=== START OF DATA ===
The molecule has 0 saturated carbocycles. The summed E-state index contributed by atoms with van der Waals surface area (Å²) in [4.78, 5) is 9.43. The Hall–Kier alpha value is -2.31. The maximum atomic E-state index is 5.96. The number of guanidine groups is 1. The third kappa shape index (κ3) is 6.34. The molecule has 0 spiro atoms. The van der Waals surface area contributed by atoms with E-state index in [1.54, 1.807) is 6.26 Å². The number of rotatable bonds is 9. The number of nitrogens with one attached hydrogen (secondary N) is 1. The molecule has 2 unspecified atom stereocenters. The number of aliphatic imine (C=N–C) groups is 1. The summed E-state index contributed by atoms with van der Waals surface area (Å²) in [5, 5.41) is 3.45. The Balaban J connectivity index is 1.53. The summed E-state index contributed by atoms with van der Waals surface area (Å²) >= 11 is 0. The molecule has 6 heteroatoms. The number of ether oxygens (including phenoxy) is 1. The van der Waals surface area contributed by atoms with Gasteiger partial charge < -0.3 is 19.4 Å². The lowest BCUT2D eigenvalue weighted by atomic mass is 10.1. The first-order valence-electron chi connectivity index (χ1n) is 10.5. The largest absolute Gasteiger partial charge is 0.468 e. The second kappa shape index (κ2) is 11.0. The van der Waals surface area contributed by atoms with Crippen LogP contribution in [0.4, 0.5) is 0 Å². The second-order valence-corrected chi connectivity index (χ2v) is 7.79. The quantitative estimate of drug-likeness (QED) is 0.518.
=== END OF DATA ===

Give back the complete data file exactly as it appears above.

The molecule has 0 saturated carbocycles. The summed E-state index contributed by atoms with van der Waals surface area (Å²) in [4.78, 5) is 9.43. The Hall–Kier alpha value is -2.31. The maximum atomic E-state index is 5.96. The number of guanidine groups is 1. The third kappa shape index (κ3) is 6.34. The molecule has 0 spiro atoms. The van der Waals surface area contributed by atoms with E-state index in [1.54, 1.807) is 6.26 Å². The number of rotatable bonds is 9. The number of nitrogens with one attached hydrogen (secondary N) is 1. The molecule has 2 unspecified atom stereocenters. The number of aliphatic imine (C=N–C) groups is 1. The summed E-state index contributed by atoms with van der Waals surface area (Å²) in [5, 5.41) is 3.45. The Balaban J connectivity index is 1.53. The summed E-state index contributed by atoms with van der Waals surface area (Å²) >= 11 is 0. The molecule has 6 heteroatoms. The number of ether oxygens (including phenoxy) is 1. The van der Waals surface area contributed by atoms with Gasteiger partial charge < -0.3 is 19.4 Å². The lowest BCUT2D eigenvalue weighted by atomic mass is 10.1. The first-order valence-electron chi connectivity index (χ1n) is 10.5. The largest absolute Gasteiger partial charge is 0.468 e. The second kappa shape index (κ2) is 11.0. The van der Waals surface area contributed by atoms with Crippen LogP contribution in [0.4, 0.5) is 0 Å². The second-order valence-corrected chi connectivity index (χ2v) is 7.79. The quantitative estimate of drug-likeness (QED) is 0.518.